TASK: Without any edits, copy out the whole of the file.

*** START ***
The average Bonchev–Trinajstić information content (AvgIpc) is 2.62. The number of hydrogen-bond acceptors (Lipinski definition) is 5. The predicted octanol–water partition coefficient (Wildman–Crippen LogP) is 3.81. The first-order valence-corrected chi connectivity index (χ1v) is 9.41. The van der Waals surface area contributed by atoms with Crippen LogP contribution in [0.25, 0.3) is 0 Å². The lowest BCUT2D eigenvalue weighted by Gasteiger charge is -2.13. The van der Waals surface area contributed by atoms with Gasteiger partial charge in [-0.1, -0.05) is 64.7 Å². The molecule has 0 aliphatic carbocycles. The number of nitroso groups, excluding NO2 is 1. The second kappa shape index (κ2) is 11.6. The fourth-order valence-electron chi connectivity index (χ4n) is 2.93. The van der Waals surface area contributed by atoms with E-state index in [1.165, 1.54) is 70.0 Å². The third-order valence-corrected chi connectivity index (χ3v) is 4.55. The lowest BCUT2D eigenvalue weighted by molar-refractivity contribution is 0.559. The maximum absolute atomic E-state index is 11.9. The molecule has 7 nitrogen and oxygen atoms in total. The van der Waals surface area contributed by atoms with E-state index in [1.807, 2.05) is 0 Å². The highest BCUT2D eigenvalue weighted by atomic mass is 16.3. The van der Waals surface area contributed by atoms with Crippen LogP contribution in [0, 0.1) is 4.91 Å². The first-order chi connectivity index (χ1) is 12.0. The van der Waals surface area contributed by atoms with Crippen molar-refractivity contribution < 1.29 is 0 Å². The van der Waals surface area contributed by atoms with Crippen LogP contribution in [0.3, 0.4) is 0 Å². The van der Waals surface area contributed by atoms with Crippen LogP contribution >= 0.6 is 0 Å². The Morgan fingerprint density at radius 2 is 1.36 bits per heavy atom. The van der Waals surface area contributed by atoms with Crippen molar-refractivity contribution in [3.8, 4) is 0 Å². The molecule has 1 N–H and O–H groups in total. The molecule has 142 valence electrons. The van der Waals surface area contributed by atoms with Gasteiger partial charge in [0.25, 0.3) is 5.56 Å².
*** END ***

The average Bonchev–Trinajstić information content (AvgIpc) is 2.62. The number of hydrogen-bond acceptors (Lipinski definition) is 5. The predicted octanol–water partition coefficient (Wildman–Crippen LogP) is 3.81. The first-order valence-corrected chi connectivity index (χ1v) is 9.41. The van der Waals surface area contributed by atoms with Crippen LogP contribution in [0.25, 0.3) is 0 Å². The lowest BCUT2D eigenvalue weighted by Gasteiger charge is -2.13. The van der Waals surface area contributed by atoms with Gasteiger partial charge in [-0.1, -0.05) is 64.7 Å². The molecule has 0 aliphatic carbocycles. The number of nitroso groups, excluding NO2 is 1. The second kappa shape index (κ2) is 11.6. The fourth-order valence-electron chi connectivity index (χ4n) is 2.93. The van der Waals surface area contributed by atoms with E-state index in [1.165, 1.54) is 70.0 Å². The third-order valence-corrected chi connectivity index (χ3v) is 4.55. The lowest BCUT2D eigenvalue weighted by molar-refractivity contribution is 0.559. The maximum absolute atomic E-state index is 11.9. The molecule has 7 nitrogen and oxygen atoms in total. The van der Waals surface area contributed by atoms with E-state index in [1.807, 2.05) is 0 Å². The highest BCUT2D eigenvalue weighted by atomic mass is 16.3. The van der Waals surface area contributed by atoms with Crippen LogP contribution in [0, 0.1) is 4.91 Å². The first-order chi connectivity index (χ1) is 12.0. The van der Waals surface area contributed by atoms with Crippen molar-refractivity contribution < 1.29 is 0 Å². The van der Waals surface area contributed by atoms with Crippen LogP contribution in [0.3, 0.4) is 0 Å². The van der Waals surface area contributed by atoms with Crippen LogP contribution >= 0.6 is 0 Å². The Morgan fingerprint density at radius 2 is 1.36 bits per heavy atom. The van der Waals surface area contributed by atoms with Crippen molar-refractivity contribution in [3.8, 4) is 0 Å². The molecule has 1 N–H and O–H groups in total. The molecule has 142 valence electrons. The van der Waals surface area contributed by atoms with Gasteiger partial charge in [0.25, 0.3) is 5.56 Å².